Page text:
Denver & Rio Grande Western Double Deck Stock Car No. 5564
San Juan Timberwrights, 60 Barton Circle
State Register 9/25/2014, 5AA.4139
Stock Car 5564 is a double-deck car originally built in 1904 to transport livestock. In 1926 it was rebuilt. Sources list the car as both a single and double deck, indicating that at some point in its historic period the second deck was added. The car is significant for engineering as a good example of a double deck Class 5 stock car representing a specialization of small livestock transport, and for transportation during its period of rail service from 1904-1968. More information (PDF, 1.65 MB).
Labo Del Rio Bridge
County Rd. F50, over Piedra River
National Register 6/24/1985, 5AA.287
The 1913 bridge is an example of construction considered quite advanced for its time. A Kansas company built it using rivets, rather than pinned connections. The bridge was replaced at its old site along US Hwy. 160 and moved to this isolated crossing of the Piedra River. The superstructure is unaltered except for deck replacement. Listed under Highway Bridges in Colorado Multiple Property Submission.
Chimney Rock Archaeological Area
San Juan National Forest
National Register 8/25/1970, 5AA.985
The twin pinnacles, prominent natural landmarks, were home and sacred shrine to an Ancestral Puebloan people. An outlier of the Chacoan culture, Chimney Rock is the most isolated and highest in elevation of the Anasazi communities connected to Chaco Canyon, New Mexico. Its core-and-veneer masonry reflects the same architecture found at Chaco. Some archaeologists believe the site was built solely for religious and astronomical reasons.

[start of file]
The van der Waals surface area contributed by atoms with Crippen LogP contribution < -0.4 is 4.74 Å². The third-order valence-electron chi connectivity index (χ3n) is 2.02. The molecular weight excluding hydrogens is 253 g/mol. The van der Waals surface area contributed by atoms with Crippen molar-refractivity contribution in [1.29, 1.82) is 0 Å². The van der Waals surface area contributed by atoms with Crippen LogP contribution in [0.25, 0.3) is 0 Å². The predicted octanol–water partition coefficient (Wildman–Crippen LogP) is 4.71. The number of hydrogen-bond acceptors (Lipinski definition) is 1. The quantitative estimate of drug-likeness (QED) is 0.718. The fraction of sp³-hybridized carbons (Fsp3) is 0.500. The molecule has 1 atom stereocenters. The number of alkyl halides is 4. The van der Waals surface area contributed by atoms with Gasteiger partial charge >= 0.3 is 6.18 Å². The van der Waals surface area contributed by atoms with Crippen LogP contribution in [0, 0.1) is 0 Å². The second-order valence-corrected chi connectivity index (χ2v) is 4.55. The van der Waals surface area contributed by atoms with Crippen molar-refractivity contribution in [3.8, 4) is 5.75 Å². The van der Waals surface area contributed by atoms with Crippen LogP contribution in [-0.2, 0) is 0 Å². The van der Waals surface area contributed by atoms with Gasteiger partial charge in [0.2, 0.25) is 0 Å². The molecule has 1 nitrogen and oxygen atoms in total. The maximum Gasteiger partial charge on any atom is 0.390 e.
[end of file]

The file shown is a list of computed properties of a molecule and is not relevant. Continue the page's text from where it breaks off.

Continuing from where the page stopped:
US Hwy. 84
State Register 6/12/1996, 5AA.1907
The 1922 Chromo School served the area’s children from 1922 to 1954, and it continues to function as a community center. The concrete structure is a well preserved example of a rural school complex that also includes a teacherage and privy. Its design is reminiscent of local Hispanic architecture.
Denver & Rio Grande Western Railroad San Juan Extension
(Cumbres & Toltec Scenic Railroad)
Antonito to Chama, New Mexico, over Cumbres Pass
National Register 1/16/1973, additional documentation and boundary increase 4/24/2007, National Historic Landmark 10/10/2012, 5AA.664 / 5CN.65
This nationally significant narrow-gauge railroad segment exists as one of only two operating sections of what was once a state wide network of three foot gauge tracks built and operated by the Denver and Rio Grande Railroad. Completed in 1880, the 64-mile line helped to sustain the ranching and logging activities in northern New Mexico and southern Colorado, supplied the oil industry in and around Chama and Farmington, New Mexico, and formed a link for the transportation of precious metals from the San Juan mining camps to Denver. The states of Colorado and New Mexico jointly own and continue to operate the rail segment as a tourist attraction. The property is associated with the Railroads in Colorado, 1858-1948 Multiple Property Submission. (2005 photograph.) More information (PDF, 9.57 MB). National Historic Landmark listing
La Casa Ruibalid (Rio Blanco Adobe)
County Rd. 335, vicinity of Pagosa Springs
State Register 6/14/1995, 5AA.1853
The adobe house, constructed sometime between 1880 and 1903, represents the Hispanic contributions to the settlement and development of Archuleta County. The building clearly illustrates the transition from Hispanic Adobe to the Territorial Adobe style. The stone foundation both exemplifies the skill of the original craftsman and helps to explain the long term survival of this adobe structure.
Pagosa Hot Spring
Light Plant Rd.
State Register 8/14/1991, 5AA.1652
Derived from a Ute word meaning "healing waters", the site is associated with the early exploration and settlement of the area. Settlers and miners came to bathe in the medicinal waters. At its peak, over 250 people per day visited the spring seeking relief from various ailments.